June 2, 2002

Why Watergate Means the World to Them

By: Timothy P. Carney

Judy Woodruff, host of CNN’s “Inside Politics,” spent a whole day sitting in front of the Watergate Hotel. One entire day on CNN was dedicated to remembering Watergate.

If we’re going to understand our parents’ generation we have to grasp that the elites of that age consider the removal of Richard Nixon the single greatest thing that ever happened to them. And it is helpful to examine why.

First, getting Nixon out of the White House was not about Watergate. The break-in and the cover-up were the excuses. They couldn’t stand the fact that he was in office, and they were driven even more insane by the fact that he won again, and won big, beating their preachy leftist George McGovern handily in 1972.

When news of the break-in came out, and the first hints developed that Nixon was involved, the attitude among the elites was, “we knew he was no good, now the rest of the world sees it.”

Also, Americans, especially the elite, already knew politicians were corrupt. They knew Kennedy stole the election in Texas and Illinois. They knew LBJ was crooked. So a cover-up in the White House was certainly not some cancer on a pristine body that needed to be eliminated. It was more like finding dirt in a college boy’s dorm room.

But the vendetta wasn’t ideological either. Nixon may have come into the White House as a conservative, but he certainly didn’t stay that way for long. He surrounded himself with the wrong people and quickly “grew” in office. By the time he was running again in 1972, it was clear that he was to the left of JFK on most issues.

The reason Watergate was the greatest thing that ever happened to the baby boomer elites was that they drove out a man they hated more than anyone else in the country. The reason they hated him so much was that he was not one of them. He was not part of the elite, and did not play their games.

Nixon was born poor and ugly, awkward and uninterested (and frankly incapable of participating) in the playboy Georgetown lifestyle. He had never been popular, but he infuriated the left by not seeking their acceptance, or not seeking it hard enough.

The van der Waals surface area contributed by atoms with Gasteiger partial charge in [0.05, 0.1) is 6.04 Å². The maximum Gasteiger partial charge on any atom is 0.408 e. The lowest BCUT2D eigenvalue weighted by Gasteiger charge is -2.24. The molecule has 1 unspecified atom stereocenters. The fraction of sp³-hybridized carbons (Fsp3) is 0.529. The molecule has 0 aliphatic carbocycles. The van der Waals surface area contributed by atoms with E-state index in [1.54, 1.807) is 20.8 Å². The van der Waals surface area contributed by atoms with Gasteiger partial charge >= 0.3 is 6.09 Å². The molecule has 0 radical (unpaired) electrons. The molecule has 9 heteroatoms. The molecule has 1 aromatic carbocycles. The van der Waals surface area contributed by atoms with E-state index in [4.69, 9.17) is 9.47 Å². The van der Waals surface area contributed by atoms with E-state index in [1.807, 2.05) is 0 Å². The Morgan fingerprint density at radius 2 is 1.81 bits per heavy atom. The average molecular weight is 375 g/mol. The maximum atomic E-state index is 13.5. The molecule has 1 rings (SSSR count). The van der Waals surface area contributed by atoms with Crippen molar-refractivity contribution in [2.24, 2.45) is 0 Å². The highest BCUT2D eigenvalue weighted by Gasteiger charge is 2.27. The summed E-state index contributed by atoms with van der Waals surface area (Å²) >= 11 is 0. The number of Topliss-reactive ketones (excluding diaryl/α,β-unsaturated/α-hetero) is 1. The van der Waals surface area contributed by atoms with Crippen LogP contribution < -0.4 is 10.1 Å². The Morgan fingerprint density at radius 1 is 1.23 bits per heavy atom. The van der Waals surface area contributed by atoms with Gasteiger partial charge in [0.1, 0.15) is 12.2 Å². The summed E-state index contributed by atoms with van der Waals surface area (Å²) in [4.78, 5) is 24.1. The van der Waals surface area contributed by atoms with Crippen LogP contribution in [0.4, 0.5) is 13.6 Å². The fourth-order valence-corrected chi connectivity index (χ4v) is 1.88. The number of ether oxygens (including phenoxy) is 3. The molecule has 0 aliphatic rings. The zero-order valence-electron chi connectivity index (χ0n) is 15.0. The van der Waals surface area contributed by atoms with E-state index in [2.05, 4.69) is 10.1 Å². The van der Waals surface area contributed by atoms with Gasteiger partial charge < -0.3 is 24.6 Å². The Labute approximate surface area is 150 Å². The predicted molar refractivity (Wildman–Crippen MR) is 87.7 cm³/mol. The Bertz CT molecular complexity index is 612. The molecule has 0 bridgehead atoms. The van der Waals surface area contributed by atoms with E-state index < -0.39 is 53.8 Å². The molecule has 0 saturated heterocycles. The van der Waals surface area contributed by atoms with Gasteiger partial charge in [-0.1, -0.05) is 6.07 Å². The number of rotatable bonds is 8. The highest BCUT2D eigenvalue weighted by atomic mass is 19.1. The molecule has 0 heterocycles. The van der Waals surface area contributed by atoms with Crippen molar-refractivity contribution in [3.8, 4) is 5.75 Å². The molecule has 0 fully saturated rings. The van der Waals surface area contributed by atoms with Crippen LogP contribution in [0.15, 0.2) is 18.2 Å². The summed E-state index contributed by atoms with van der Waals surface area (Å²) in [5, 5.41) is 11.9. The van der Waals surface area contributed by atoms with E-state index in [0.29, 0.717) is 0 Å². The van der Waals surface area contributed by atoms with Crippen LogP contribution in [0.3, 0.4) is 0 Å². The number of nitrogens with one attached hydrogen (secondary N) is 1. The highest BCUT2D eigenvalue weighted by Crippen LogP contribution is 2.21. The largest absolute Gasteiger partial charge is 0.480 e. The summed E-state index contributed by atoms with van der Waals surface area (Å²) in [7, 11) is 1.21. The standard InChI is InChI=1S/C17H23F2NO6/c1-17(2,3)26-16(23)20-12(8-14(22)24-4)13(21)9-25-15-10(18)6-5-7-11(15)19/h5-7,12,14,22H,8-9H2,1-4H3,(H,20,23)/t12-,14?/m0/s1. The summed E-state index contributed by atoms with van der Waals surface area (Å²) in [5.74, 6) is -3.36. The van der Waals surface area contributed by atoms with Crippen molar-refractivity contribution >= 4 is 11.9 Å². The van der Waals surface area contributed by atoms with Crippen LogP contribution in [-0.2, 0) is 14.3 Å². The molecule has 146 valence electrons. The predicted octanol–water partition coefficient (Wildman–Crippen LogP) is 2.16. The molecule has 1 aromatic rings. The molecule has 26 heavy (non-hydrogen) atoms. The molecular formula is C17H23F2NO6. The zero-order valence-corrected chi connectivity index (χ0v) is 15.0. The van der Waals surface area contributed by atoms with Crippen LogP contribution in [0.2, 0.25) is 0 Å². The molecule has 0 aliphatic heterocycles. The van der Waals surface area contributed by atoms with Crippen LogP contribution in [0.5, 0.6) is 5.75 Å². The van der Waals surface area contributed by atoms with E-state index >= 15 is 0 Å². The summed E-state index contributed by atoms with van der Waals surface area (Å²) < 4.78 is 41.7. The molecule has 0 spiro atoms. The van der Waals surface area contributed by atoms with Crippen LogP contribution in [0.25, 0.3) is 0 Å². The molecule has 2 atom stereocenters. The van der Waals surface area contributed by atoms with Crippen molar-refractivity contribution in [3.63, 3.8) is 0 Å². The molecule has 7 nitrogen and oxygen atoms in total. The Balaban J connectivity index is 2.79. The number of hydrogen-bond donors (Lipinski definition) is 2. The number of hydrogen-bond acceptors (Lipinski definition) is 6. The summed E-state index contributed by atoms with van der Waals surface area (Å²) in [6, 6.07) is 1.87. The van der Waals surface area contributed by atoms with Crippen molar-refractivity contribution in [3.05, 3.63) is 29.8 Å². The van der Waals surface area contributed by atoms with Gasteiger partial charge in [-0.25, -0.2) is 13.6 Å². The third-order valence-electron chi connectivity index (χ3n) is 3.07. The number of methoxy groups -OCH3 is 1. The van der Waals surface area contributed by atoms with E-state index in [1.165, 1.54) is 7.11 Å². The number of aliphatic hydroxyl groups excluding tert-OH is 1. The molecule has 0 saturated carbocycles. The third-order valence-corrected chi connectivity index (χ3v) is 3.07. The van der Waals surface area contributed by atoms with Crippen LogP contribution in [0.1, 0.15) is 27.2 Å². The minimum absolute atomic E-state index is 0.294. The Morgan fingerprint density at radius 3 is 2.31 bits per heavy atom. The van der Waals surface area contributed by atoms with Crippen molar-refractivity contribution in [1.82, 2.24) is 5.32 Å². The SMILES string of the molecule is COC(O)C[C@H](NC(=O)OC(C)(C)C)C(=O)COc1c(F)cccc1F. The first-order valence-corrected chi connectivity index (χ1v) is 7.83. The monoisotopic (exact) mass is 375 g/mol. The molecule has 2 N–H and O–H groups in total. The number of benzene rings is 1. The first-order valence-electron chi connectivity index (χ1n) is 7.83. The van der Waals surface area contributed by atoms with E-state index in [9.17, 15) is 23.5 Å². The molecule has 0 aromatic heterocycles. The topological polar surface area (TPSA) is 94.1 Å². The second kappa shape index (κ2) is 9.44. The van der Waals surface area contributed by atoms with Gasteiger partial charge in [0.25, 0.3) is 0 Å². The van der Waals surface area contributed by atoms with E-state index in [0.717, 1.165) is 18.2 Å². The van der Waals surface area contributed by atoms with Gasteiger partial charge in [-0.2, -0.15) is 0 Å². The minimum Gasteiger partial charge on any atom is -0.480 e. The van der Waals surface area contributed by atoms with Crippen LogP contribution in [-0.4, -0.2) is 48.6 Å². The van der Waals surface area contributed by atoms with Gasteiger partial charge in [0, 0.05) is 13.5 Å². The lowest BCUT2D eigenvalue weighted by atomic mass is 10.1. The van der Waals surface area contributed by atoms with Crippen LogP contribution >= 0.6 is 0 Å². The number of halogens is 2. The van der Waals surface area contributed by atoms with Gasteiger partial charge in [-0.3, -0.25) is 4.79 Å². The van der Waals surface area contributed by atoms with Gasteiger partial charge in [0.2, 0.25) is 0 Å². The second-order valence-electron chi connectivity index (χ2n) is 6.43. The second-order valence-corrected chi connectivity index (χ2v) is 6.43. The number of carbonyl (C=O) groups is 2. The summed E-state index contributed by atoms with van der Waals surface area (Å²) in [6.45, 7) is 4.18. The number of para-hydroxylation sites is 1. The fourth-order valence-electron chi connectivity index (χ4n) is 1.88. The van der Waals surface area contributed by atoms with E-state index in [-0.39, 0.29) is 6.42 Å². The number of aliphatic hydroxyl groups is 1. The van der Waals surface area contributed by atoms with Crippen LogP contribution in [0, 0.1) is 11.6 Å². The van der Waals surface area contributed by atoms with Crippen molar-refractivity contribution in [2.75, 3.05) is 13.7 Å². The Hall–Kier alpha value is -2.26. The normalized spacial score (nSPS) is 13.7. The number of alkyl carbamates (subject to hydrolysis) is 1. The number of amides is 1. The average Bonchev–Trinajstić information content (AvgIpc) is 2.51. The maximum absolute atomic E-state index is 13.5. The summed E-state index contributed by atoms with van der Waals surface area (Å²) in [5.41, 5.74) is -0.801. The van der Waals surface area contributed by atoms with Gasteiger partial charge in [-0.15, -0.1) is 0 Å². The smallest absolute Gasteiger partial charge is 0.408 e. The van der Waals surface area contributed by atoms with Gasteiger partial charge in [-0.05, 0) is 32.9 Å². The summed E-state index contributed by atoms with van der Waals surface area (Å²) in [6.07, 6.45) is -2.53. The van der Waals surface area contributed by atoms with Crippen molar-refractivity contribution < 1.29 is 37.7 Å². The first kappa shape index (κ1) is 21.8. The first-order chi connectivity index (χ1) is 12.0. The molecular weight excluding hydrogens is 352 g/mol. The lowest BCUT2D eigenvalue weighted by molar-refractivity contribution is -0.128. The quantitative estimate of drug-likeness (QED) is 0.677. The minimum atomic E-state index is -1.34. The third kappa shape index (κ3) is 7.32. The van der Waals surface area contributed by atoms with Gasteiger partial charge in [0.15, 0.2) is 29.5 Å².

In JFK they had had a beautiful prince, they had their Camelot. He was rich, had grown up rich, and spoke lofty words while not bothering with petty bourgeois moralities. The left lost him and got Nixon, and in 1972 the American people made it clear they wanted him back.

So given all that frustration, just think of the power-high it gave the left to remove him from office. Among the tools at the elite’s disposal, the academy had proven effective in destroying American support for the war, but to overturn the will of the electorate the left needed to call on the media.

We all know the story of how it unfolded. We know it because they will never let us forget. Watergate takes up entire chapters in our history books, entire days of programming on “news” networks. Our teachers have made “Watergate” and “Nixon” synonyms. Our anchors bring it up whenever they can.

The media and academic elite never will let us forget what they were able to do to this man because it sends an important message:

You are allowed to be a Republican, you are allowed even to be a conservative, but you must be one of them. If you are one of them, if you go to their parties and care about their magazines, they will protect you, like they did with JFK and Clinton. If not, they will not only take away your job, they will humiliate you and publicly psychoanalyze you in the most demeaning way.

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